This lack of clarity or reasoning has led many people to see the film as a cheap cash grab, capitalizing on nostalgia and shock value for seeing Dean grace the silver screen again. 

Several prominent names in the business, including “Avengers” star Chris Evans and Zelda Williams, daughter of the late Robin Williams, have expressed their displeasure with this film’s decision to utilize James Dean’s likeness.

This debate will surely go on until – and surely well after – the film’s release. Updates on Finding Jack’s production have been scarce in the wake of the coronavirus pandemic; however, I expect that when it resumes, it will return to the spotlight in spectacular fashion.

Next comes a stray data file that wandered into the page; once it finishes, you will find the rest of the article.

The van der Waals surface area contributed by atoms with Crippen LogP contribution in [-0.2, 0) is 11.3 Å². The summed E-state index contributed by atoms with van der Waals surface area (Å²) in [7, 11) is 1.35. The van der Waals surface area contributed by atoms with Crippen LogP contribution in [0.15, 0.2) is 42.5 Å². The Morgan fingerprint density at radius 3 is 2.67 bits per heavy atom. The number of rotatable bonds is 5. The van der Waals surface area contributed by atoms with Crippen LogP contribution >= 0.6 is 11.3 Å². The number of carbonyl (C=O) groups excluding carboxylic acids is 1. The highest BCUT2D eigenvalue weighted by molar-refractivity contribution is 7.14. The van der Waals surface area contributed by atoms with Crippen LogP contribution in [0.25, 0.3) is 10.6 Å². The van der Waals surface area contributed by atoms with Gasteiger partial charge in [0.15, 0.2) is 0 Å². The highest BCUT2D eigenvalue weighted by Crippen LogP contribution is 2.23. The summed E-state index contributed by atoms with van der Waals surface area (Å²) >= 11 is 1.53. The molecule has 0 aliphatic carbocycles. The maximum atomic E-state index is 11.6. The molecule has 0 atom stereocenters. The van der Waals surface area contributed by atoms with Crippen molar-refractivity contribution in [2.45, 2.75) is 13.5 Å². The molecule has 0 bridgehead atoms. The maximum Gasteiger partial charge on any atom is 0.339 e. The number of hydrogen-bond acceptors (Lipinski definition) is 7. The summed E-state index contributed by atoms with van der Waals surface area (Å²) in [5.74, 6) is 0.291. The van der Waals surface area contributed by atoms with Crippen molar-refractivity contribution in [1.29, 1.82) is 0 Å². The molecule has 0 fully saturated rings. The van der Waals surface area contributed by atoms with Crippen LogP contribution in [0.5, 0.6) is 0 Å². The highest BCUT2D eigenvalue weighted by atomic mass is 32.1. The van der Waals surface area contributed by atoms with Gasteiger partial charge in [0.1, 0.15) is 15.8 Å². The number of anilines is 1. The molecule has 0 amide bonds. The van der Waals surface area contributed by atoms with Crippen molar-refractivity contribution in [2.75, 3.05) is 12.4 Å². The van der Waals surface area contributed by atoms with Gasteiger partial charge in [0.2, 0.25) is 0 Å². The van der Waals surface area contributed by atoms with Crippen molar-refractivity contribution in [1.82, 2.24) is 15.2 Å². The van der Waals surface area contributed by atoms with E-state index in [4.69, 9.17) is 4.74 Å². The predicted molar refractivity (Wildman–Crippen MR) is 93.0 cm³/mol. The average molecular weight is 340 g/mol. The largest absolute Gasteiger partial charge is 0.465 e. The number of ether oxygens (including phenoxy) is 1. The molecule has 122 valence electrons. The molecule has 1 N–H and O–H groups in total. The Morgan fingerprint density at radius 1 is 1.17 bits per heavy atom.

Leave a Reply

Fill in your details below or click an icon to log in:

WordPress.com Logo

You are commenting using your WordPress.com account. Log Out /  Change )

Google photo

You are commenting using your Google account. Log Out /  Change )

Twitter picture

You are commenting using your Twitter account. Log Out /  Change )

Facebook photo

You are commenting using your Facebook account. Log Out /  Change )

Connecting to %s

This site uses Akismet to reduce spam. Learn how your comment data is processed.